Say one thing for Turner Prize winner Keith Tyson (b. 1969), he’s not shy when it comes to choosing subject matter. His Large Field Array, now on view at PaceWildenstein’s 22nd Street space in Chelsea, is nothing less than a complete Pop cosmology. The warehouse-sized gallery is filled with 230 colorful cubical sculptures, each about 24 inches to the side, arranged in a grid and suspended on the walls.
Dubbed Large Field Array (after those radio telescope dishes in New Mexico), the grid ostensibly ranges from hot to cold, from sun to moon, from birth to death. It has intersecting rows devoted to time, carbon cycles, chemical elements, autobiography, the literature field, "a canopy of skies" and more.
Individual sculptures -- and they’re not all cubical, by any means -- include an overscaled die, a soccer ball, a clear box filled with bubbling mud (after Robert Rauschenberg), a mini-tornado of water mist in a box, a giant pearl in a oversized clam, a chair made of skeletons, a block of stacked Slovak 10-koruna bills, an oversized pink piggybank, a large cubical wrapped birthday present, an old-fashioned barrel, a big cowboy hat, a model of a Medusa head and a baby doll in an incubator.
Other elements are less easily identifiable, and the whole suggests a vast and encyclopedic system of meaning that seems schizophrenic, though in the end it’s more Disney than demented. Overall, it’s a marvel of art fabrication, a bit of Matthew Barney’s "The Cremaster Cycle" channeled through Jeff Koons’ "Celebration" series. Maybe "Maximalism" is a real art movement after all.
We don’t get it here in New York first. Large Field Array has toured museums in Denmark and the Netherlands, and has already been sold by Tyson’s London dealer, Haunch of Venison, to London-based collectors Anita and Poju Zabludowicz, who are said to be planning a museum in Las Vegas for the work. The sale price hasn’t been revealed, but a good guess would be somewhere between $5 million and $10 million. The only thing available for New Yorkers to buy is the poster-sized guide to the sculpture, which is $2.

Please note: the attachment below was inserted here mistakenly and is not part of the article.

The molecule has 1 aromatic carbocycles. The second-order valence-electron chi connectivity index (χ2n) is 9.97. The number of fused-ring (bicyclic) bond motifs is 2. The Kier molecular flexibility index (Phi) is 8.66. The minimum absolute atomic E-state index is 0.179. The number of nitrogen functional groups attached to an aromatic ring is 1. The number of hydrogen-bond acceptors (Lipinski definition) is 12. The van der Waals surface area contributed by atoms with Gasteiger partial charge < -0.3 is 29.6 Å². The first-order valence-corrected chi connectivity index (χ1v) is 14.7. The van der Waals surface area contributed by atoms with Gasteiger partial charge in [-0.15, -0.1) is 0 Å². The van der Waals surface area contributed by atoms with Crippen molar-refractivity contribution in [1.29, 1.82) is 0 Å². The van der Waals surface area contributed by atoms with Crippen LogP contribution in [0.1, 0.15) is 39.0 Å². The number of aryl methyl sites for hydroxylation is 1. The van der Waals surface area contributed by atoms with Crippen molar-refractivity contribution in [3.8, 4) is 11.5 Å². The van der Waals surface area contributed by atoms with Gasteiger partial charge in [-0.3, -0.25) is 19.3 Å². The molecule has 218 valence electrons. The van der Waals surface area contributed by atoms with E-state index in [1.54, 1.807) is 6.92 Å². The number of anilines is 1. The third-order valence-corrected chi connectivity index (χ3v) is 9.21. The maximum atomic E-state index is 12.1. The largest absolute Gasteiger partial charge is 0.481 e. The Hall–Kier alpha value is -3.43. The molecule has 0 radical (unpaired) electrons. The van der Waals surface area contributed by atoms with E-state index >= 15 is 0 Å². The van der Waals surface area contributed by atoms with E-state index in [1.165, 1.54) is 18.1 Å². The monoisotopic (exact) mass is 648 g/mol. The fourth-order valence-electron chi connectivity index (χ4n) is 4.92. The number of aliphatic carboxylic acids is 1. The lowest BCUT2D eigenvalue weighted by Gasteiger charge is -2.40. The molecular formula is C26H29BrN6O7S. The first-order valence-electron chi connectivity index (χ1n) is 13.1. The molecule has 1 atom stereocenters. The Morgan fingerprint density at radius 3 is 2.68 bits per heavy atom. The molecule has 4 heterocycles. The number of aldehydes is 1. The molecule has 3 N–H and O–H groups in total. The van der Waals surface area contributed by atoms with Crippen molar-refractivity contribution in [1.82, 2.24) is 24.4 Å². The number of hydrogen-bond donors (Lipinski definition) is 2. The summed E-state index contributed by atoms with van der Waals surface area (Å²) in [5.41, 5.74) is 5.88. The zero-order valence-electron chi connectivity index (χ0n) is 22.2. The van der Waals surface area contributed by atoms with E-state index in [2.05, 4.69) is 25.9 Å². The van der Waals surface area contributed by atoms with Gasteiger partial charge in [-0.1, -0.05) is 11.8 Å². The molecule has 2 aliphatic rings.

The soft-spoken gang travels to Beverly Hills in search of a good skateboarding ramp and, after being chased away, head back home, encountering a variety of adventures (and losing a few of their number) along the way. The picture has been compared to Burt Lancaster’s The Swimmer (1968) as well as Ferris Bueller’s Day Off (1986), but the true model for this tale is the Odyssey. Among the highlights: one of the kids ends up in the bath with a zoned-out Janice Dickinson.
Now, Clark is exhibiting a series of color photos of one of the stars of the film, Jonathan Velazquez, at Luhring Augustine in a show titled "Larry Clark: Los Angeles 2003-2006," with an accompanying book. Clark met the 14-year-old Velazquez in 2002 while doing a photo shoot to promote his film Ken Park (2002), and clearly was snowed -- he has photographed him ever since (Velazquez is 18 now). 31 pictures are in the exhibition and 46 in the book.
Like Tulsa (1971), Kids (1995) and most of the rest of Clark’s provocative work, "Los Angeles 2003-2006" (and Wassup Rockers) is personal and intimate. But after all these years, it also shows that with Clark, all that pushing at the boundaries has ended up centered on love.
The photos are printed in editions of three with one artist’s proof. Single images are $18,000 and diptychs are $30,000. The exhibition travels to Simon Lee in London.